It's really odd to have one of your awakening moments be watching a television show. Maybe I'm being naive, and a lot of people my age have similar moments where a bit of television is important in setting who they are. I've gone through a lot of effort to locate this clip, and I can only find the episode with no sound, so you'll have to bear with me describing it.
In the first season of Happy Days, there were little segments that had nothing to do with the story. I don't know if the writers were trying to add bits to be reminiscent of American Graffiti or the perceived, romanticized view of the 1950s, but in this case, there was no point in it. Ralph Malph was being a douchebag. In the fourth episode, Almost all the kids that hang out down at Arnold's get grounded because of a drag race so the place gets deserted very early, except for two very typically nerdy kids, the guy known as Moose. They share a very touching dance as the credits roll. This makes the first scene from the fifth episode all the more disturbing.
Moose is getting his order and Ralph and three kids are eagerly watching on, Ralph assuring that they just need to wait for it. Moose goes to put salt on his food when the entire shaker empties on his food, ruining it. He's visibly mad, and Ralph and the kids laugh it up. Arnold's is not huge, so Moose has to know who did it to him, but it's left alone as Potsie comes in and we get the story started.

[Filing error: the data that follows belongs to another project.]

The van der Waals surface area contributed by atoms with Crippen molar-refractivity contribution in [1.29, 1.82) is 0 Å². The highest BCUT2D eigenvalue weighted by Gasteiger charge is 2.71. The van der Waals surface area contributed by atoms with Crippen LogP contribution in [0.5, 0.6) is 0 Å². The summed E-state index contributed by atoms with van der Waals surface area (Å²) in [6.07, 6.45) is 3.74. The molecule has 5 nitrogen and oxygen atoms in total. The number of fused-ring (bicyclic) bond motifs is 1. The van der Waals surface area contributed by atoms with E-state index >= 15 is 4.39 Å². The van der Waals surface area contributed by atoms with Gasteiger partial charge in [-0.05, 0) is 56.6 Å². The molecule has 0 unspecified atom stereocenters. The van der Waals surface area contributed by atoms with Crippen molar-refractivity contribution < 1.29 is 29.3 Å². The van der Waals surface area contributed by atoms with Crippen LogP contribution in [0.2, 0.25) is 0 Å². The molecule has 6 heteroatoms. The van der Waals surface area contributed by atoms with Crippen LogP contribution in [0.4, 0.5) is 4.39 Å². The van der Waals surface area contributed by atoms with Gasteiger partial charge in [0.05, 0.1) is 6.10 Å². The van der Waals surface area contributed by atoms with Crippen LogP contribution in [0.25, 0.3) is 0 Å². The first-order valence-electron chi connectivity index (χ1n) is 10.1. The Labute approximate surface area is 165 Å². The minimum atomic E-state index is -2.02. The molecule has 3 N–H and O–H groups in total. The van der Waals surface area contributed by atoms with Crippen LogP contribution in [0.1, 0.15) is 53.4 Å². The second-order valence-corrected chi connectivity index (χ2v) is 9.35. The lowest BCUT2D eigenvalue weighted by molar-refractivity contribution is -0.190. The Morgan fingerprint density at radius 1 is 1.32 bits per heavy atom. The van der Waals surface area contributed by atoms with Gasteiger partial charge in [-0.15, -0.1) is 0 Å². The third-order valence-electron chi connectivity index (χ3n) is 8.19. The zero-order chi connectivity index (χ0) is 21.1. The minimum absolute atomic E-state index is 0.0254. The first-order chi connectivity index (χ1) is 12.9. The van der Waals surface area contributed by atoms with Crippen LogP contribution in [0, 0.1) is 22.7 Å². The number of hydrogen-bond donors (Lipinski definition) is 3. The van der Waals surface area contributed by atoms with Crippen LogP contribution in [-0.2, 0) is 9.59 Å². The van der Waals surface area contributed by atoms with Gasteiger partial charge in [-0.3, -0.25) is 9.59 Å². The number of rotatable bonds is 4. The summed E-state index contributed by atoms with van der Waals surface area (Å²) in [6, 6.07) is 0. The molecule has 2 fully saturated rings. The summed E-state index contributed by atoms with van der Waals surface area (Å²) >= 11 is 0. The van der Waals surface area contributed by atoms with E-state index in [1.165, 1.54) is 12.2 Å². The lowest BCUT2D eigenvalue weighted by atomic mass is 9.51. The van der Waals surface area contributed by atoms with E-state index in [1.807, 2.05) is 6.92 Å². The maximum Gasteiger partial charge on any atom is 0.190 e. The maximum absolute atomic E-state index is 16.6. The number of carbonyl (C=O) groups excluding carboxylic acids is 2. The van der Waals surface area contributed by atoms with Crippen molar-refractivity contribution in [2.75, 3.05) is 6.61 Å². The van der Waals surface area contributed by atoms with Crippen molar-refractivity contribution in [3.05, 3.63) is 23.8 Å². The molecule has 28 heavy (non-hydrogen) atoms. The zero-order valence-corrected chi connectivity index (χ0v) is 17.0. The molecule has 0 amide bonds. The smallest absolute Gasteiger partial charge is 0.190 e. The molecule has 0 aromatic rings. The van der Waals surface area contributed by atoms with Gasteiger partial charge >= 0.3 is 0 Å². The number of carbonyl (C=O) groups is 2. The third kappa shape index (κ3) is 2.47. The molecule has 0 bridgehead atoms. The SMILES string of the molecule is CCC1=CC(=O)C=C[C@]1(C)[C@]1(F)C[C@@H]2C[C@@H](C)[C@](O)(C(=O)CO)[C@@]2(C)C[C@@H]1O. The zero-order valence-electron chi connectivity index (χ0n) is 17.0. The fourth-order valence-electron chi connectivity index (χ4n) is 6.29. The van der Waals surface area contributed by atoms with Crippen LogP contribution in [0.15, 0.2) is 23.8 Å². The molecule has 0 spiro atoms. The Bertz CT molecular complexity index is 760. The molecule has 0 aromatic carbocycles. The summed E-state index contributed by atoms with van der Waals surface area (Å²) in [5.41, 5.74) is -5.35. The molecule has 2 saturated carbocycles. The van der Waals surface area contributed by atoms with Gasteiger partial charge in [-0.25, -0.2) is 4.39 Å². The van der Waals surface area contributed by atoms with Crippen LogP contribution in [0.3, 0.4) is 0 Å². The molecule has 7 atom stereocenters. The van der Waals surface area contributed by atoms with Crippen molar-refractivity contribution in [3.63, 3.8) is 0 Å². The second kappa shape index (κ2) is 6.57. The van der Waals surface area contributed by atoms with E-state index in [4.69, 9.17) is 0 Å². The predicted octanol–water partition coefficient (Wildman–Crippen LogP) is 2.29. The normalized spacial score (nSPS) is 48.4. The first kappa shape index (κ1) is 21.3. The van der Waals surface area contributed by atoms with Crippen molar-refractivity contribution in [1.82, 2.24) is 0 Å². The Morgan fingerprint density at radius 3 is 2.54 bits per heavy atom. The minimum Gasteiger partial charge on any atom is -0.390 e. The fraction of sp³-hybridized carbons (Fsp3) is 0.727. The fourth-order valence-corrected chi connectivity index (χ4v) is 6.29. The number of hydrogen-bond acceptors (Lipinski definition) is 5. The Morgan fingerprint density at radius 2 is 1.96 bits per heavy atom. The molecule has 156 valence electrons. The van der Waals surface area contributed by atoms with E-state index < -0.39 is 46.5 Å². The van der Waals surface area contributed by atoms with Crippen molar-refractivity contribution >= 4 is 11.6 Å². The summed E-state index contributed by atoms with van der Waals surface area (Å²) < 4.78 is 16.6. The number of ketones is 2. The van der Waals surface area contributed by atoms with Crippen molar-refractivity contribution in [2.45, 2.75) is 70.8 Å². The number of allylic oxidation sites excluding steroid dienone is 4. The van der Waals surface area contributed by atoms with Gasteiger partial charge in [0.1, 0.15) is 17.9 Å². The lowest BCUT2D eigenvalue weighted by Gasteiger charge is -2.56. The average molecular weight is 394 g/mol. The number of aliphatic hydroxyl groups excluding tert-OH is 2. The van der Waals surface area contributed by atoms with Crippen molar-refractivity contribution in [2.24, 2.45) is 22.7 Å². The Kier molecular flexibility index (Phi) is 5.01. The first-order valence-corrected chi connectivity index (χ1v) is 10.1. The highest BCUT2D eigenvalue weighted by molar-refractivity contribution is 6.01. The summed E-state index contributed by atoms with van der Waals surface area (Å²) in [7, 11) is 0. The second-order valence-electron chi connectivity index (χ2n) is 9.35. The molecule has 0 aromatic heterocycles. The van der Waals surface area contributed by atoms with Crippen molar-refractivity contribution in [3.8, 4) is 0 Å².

As a kid, I saw that and thought that it was just sad. I felt bad for Moose, and could never really like Ralph Malph, because he could f**king do that to someone. Over the years the two scenes grew linked in my head and that made it all the more upsetting. Ralph was doing that to someone in public because they didn't fit in with the rest of the crowd. To do that to one of your friends is one thing, but to someone because they're an easy target is just wrong.
Growing up later, I was picked on because I didn't fit in. I was smart, I liked comics, I didn't play sports. I was an easy target. Well, I didn't have the guts to say it then, so I'll say it now.
F**k you, Ralph Malph. F**k you, anyone who did that to other kids growing up, and f**k you, anyone who thought it was f**king funny, because it wasn't.